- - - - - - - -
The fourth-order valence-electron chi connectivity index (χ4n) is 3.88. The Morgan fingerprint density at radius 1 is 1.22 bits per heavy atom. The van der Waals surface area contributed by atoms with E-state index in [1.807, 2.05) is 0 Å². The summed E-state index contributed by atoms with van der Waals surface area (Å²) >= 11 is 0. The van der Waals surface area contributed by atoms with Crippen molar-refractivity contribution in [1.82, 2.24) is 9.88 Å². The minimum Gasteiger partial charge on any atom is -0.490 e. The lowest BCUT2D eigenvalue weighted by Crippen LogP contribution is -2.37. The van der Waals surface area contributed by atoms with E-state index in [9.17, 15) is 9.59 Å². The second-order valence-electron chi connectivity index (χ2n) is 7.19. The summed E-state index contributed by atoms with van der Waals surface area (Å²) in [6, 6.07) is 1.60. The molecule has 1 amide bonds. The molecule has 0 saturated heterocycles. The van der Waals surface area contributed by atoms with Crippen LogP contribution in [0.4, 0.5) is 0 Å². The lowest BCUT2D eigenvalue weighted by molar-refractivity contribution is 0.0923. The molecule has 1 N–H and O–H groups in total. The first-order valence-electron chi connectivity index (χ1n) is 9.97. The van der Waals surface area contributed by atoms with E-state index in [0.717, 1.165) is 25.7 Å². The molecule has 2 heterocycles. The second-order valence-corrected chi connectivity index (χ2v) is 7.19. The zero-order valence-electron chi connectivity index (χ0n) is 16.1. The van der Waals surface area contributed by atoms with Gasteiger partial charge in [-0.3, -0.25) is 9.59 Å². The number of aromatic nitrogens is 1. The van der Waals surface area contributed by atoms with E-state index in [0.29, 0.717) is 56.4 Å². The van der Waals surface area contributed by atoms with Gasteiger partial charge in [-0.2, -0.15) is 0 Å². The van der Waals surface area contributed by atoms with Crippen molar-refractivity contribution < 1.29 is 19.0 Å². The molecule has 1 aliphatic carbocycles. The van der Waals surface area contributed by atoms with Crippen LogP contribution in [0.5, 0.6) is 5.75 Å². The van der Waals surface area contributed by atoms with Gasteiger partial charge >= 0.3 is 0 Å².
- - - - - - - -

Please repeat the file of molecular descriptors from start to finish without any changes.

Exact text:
The fourth-order valence-electron chi connectivity index (χ4n) is 3.88. The Morgan fingerprint density at radius 1 is 1.22 bits per heavy atom. The van der Waals surface area contributed by atoms with E-state index in [1.807, 2.05) is 0 Å². The summed E-state index contributed by atoms with van der Waals surface area (Å²) >= 11 is 0. The van der Waals surface area contributed by atoms with Crippen molar-refractivity contribution in [1.82, 2.24) is 9.88 Å². The minimum Gasteiger partial charge on any atom is -0.490 e. The lowest BCUT2D eigenvalue weighted by Crippen LogP contribution is -2.37. The van der Waals surface area contributed by atoms with E-state index in [9.17, 15) is 9.59 Å². The second-order valence-electron chi connectivity index (χ2n) is 7.19. The summed E-state index contributed by atoms with van der Waals surface area (Å²) in [6, 6.07) is 1.60. The molecule has 1 amide bonds. The molecule has 0 saturated heterocycles. The van der Waals surface area contributed by atoms with Crippen LogP contribution in [0.4, 0.5) is 0 Å². The lowest BCUT2D eigenvalue weighted by molar-refractivity contribution is 0.0923. The molecule has 1 N–H and O–H groups in total. The first-order valence-electron chi connectivity index (χ1n) is 9.97. The van der Waals surface area contributed by atoms with E-state index in [0.717, 1.165) is 25.7 Å². The molecule has 2 heterocycles. The second-order valence-corrected chi connectivity index (χ2v) is 7.19. The zero-order valence-electron chi connectivity index (χ0n) is 16.1. The van der Waals surface area contributed by atoms with Gasteiger partial charge in [-0.3, -0.25) is 9.59 Å². The number of aromatic nitrogens is 1. The van der Waals surface area contributed by atoms with E-state index in [0.29, 0.717) is 56.4 Å². The van der Waals surface area contributed by atoms with Gasteiger partial charge in [-0.2, -0.15) is 0 Å². The van der Waals surface area contributed by atoms with Crippen molar-refractivity contribution < 1.29 is 19.0 Å². The molecule has 1 aliphatic carbocycles. The van der Waals surface area contributed by atoms with Crippen LogP contribution in [0.5, 0.6) is 5.75 Å². The van der Waals surface area contributed by atoms with Gasteiger partial charge >= 0.3 is 0 Å².